Virgin Atlantic is to scrap its domestic UK short-haul operation, Little Red, in September next year after it proved unprofitable.
Little Red has been serving Manchester, Edinburgh and Aberdeen from London Heathrow but the carrier’s load factors have consistently been poor.
Over the first year its launch in March 2013 the carrier was achieving peak loads only in the mid-40s, as it struggled against the domestic presence of British Airways.
Virgin Atlantic chief Craig Kreeger says the “time lag” between BA’s acquisition of BMI – which created the opportunity to launch Little Red – and the first flights meant that the new airline “faced an uphill battle” to convert customers.
He adds that the number of slots made available to Little Red was “totally inadequate” to challenge the might of BA.
“While this challenged environment meant Little Red ultimately did not deliver the results we had hoped, this certainly will not dampen our enthusiasm to try new things in the future,” says Kreeger.
Little Red used a small fleet of Airbus A320s from Aer Lingus to operate its routes. The Manchester service will be closed in March 2015 while the two Scottish routes will be continued until September 2015.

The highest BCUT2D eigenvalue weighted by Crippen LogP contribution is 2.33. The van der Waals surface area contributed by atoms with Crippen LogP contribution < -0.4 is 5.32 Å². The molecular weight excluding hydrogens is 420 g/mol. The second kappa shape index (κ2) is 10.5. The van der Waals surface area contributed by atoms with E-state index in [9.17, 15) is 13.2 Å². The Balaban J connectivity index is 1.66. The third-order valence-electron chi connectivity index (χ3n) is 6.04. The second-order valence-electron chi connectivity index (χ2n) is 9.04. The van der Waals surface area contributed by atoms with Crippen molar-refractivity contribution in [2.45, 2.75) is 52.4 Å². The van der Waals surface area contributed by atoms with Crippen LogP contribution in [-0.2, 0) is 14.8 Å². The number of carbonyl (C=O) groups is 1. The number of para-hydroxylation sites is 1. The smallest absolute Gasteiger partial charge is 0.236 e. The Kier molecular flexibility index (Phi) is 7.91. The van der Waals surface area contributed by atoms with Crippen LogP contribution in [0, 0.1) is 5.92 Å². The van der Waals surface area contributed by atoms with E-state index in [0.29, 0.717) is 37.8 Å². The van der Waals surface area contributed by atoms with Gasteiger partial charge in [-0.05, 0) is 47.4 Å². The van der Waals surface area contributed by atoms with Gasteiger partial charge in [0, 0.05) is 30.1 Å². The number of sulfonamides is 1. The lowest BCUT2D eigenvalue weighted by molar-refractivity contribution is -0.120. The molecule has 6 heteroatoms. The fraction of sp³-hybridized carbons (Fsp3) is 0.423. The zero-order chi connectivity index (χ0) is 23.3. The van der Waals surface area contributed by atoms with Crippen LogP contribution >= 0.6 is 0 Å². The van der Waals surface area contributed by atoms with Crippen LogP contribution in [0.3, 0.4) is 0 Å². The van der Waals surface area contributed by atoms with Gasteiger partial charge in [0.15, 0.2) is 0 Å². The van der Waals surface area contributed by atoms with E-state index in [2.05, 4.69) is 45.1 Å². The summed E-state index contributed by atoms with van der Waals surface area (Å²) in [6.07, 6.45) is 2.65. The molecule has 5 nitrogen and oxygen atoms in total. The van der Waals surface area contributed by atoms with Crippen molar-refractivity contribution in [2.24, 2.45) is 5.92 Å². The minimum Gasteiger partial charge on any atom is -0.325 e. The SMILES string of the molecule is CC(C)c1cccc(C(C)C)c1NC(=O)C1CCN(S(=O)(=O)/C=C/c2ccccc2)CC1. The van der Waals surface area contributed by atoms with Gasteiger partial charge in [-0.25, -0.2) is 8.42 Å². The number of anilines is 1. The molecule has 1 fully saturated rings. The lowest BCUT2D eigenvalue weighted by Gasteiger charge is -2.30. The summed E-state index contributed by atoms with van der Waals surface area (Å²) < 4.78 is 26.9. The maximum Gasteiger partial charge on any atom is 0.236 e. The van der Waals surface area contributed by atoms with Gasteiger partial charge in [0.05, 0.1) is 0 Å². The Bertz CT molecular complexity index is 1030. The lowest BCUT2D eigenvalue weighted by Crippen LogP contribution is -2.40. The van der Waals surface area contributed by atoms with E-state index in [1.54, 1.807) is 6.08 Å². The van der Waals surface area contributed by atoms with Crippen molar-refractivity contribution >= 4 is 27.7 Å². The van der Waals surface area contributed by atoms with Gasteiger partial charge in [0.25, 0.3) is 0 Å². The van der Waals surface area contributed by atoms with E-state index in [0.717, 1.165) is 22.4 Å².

Virgin Atlantic says the demand for Little Red services has been mainly from point-to-point rather than connecting passengers – whereas the company had hoped for a high level of connections to Virgin Atlantic’s long-haul network.
Although Virgin Atlantic is “on track” to return to profit by the end of this year, the company says, Little Red has “not been able to make a positive contribution”.
Virgin Atlantic president Sir Richard Branson says the “odds were stacked against us” and the carrier failed to attract sufficient corporate custom. But the long-haul operation is intending to recruit a number of cabin crew from Little Red once the airline closes.